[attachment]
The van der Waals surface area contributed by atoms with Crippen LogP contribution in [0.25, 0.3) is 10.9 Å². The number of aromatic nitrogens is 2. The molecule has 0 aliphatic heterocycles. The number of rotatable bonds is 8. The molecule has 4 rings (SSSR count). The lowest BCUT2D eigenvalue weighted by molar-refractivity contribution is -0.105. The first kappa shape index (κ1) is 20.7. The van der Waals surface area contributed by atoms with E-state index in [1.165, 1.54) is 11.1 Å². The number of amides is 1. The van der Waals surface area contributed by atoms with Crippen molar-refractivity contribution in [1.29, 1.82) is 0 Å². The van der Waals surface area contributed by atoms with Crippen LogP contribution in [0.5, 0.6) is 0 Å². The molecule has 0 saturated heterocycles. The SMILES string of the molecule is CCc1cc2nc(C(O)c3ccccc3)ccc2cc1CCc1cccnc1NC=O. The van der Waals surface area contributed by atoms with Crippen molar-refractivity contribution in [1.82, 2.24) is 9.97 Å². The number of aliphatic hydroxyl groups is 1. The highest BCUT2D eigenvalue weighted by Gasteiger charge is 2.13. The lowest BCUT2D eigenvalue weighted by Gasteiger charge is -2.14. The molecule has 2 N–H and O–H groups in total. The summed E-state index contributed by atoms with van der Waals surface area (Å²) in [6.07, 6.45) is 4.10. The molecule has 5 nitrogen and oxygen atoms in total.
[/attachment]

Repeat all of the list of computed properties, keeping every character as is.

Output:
The van der Waals surface area contributed by atoms with Crippen LogP contribution in [0.25, 0.3) is 10.9 Å². The number of aromatic nitrogens is 2. The molecule has 0 aliphatic heterocycles. The number of rotatable bonds is 8. The molecule has 4 rings (SSSR count). The lowest BCUT2D eigenvalue weighted by molar-refractivity contribution is -0.105. The first kappa shape index (κ1) is 20.7. The van der Waals surface area contributed by atoms with E-state index in [1.165, 1.54) is 11.1 Å². The number of amides is 1. The van der Waals surface area contributed by atoms with Crippen molar-refractivity contribution in [1.29, 1.82) is 0 Å². The van der Waals surface area contributed by atoms with Crippen LogP contribution in [0.5, 0.6) is 0 Å². The molecule has 0 saturated heterocycles. The SMILES string of the molecule is CCc1cc2nc(C(O)c3ccccc3)ccc2cc1CCc1cccnc1NC=O. The van der Waals surface area contributed by atoms with Crippen molar-refractivity contribution in [1.82, 2.24) is 9.97 Å². The number of aliphatic hydroxyl groups is 1. The highest BCUT2D eigenvalue weighted by Gasteiger charge is 2.13. The lowest BCUT2D eigenvalue weighted by Gasteiger charge is -2.14. The molecule has 2 N–H and O–H groups in total. The summed E-state index contributed by atoms with van der Waals surface area (Å²) in [6.07, 6.45) is 4.10. The molecule has 5 nitrogen and oxygen atoms in total.